WASHINGTON (Reuters) -- Secretary of State Condoleezza Rice has rejected a bipartisan panel's recommendation that the Bush administration engage Syria and Iran in efforts to stabilize Iraq, The Washington Post reported on Friday.
The "compensation" required for any such deal might be too high, Rice told the paper in an interview.
Rice said she did not want to trade away Lebanese sovereignty to Syria or allow Iran to obtain a nuclear weapon as a price for peace in Iraq, the Post reported.
She also argued that neither Syria nor Iran should need incentives to help achieve stability in Iraq, the Post reported.
"If they have an interest in a stable Iraq, they will do it anyway," Rice said.
The bipartisan Iraq Study Group included talks with Iran and Syria among its key recommendations it presented to the White House last week for dealing with the worsening chaos in Iraq. (Interactive: )
The group, led by former U.S. Secretary of State James Baker and former Democratic Rep. Lee Hamilton, urged that its report be adopted as a whole.
President George W. Bush is reviewing policy in Iraq and plans to outline a shift in course early next year.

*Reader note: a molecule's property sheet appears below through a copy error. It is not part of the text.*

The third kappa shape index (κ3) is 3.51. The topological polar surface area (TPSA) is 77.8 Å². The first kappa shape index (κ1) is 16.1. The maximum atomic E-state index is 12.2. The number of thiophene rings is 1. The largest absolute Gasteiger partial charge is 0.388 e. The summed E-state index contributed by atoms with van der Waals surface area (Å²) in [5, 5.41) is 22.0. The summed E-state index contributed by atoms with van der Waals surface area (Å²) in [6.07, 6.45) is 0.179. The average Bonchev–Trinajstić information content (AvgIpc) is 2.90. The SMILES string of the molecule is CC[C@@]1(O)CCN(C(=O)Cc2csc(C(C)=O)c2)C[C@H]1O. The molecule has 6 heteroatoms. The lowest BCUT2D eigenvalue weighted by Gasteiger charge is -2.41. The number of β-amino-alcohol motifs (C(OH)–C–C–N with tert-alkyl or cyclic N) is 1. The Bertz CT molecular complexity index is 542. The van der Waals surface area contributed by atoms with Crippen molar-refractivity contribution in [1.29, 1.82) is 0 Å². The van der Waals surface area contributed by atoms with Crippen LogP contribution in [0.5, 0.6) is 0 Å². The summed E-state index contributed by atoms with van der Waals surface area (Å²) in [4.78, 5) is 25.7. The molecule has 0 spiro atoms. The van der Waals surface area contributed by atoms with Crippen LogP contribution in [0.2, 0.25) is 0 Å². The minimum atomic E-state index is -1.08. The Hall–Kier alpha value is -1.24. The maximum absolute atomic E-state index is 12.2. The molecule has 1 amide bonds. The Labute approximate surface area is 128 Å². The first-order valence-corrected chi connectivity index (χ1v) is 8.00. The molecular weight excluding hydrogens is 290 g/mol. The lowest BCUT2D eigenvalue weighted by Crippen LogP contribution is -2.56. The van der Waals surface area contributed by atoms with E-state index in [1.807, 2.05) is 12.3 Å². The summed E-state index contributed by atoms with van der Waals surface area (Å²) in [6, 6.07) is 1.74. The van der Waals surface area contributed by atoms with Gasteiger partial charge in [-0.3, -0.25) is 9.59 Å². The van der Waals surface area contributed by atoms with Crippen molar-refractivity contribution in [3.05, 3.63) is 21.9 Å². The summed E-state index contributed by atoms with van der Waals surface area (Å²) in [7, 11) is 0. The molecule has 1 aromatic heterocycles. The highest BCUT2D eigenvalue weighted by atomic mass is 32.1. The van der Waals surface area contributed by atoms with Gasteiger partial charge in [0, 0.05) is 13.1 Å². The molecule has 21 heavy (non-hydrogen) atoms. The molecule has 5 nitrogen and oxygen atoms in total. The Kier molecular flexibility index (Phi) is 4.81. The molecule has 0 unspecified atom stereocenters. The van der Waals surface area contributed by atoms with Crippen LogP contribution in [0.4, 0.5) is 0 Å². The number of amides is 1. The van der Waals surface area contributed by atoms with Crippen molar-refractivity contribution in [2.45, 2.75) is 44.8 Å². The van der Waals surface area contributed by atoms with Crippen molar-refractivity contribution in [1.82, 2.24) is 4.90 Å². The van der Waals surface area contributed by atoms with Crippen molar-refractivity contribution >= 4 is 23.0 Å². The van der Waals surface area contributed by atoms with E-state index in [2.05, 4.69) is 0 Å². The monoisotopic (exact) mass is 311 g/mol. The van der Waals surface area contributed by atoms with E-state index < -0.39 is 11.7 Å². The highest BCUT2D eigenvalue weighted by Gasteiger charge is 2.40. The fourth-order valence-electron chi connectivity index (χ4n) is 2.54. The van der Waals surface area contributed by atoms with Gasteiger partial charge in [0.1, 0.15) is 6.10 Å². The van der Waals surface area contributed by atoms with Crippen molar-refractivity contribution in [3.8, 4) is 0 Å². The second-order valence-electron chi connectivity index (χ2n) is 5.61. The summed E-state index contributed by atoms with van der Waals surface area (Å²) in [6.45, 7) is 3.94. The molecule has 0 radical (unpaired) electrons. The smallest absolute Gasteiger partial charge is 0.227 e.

Rice told The Washington Post that Bush could be "quite expansive" in the policy review and that the new plan would be a "departure." However, she told the newspaper that Bush would not radically change any of his long-term goals or commitment to Iraq.
Rice said the administration's goal over the next two years was to help Iraqis marginalize extremists and create a moderate middle that can hold the country together, the Post reported.
The newspaper said she acknowledged that violence may not have ended before the administration leaves office in about two years' time, but said she hopes that Iraqis would "get to a place that is sustainable" by the end of 2008.
Rice also said the administration would not retreat from its push to promote democracy in the Middle East and reiterated her commitment to pursuing peace between Palestinians and Israelis, the Post said.
"Get ready. We are going to the Middle East a lot," Rice said.
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